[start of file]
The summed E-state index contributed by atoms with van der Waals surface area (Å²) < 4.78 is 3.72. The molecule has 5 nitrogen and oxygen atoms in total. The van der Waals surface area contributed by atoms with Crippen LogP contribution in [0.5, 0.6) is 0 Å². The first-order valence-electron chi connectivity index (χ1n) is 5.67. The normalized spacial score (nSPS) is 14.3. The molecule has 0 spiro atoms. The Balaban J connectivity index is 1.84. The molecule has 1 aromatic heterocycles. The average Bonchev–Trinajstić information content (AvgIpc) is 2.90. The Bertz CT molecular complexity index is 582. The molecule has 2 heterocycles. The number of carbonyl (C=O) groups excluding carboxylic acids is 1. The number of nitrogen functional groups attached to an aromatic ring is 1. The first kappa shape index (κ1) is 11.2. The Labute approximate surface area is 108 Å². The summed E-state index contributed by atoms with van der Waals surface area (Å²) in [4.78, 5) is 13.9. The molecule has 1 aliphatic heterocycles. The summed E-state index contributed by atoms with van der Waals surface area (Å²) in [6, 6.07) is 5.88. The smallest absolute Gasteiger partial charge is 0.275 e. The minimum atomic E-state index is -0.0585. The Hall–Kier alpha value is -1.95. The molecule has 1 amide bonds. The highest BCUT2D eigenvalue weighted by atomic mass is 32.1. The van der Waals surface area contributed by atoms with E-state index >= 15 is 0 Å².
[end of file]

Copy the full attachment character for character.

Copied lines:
The summed E-state index contributed by atoms with van der Waals surface area (Å²) < 4.78 is 3.72. The molecule has 5 nitrogen and oxygen atoms in total. The van der Waals surface area contributed by atoms with Crippen LogP contribution in [0.5, 0.6) is 0 Å². The first-order valence-electron chi connectivity index (χ1n) is 5.67. The normalized spacial score (nSPS) is 14.3. The molecule has 0 spiro atoms. The Balaban J connectivity index is 1.84. The molecule has 1 aromatic heterocycles. The average Bonchev–Trinajstić information content (AvgIpc) is 2.90. The Bertz CT molecular complexity index is 582. The molecule has 2 heterocycles. The number of carbonyl (C=O) groups excluding carboxylic acids is 1. The number of nitrogen functional groups attached to an aromatic ring is 1. The first kappa shape index (κ1) is 11.2. The Labute approximate surface area is 108 Å². The summed E-state index contributed by atoms with van der Waals surface area (Å²) in [4.78, 5) is 13.9. The molecule has 1 aliphatic heterocycles. The summed E-state index contributed by atoms with van der Waals surface area (Å²) in [6, 6.07) is 5.88. The smallest absolute Gasteiger partial charge is 0.275 e. The minimum atomic E-state index is -0.0585. The Hall–Kier alpha value is -1.95. The molecule has 1 amide bonds. The highest BCUT2D eigenvalue weighted by atomic mass is 32.1. The van der Waals surface area contributed by atoms with E-state index >= 15 is 0 Å².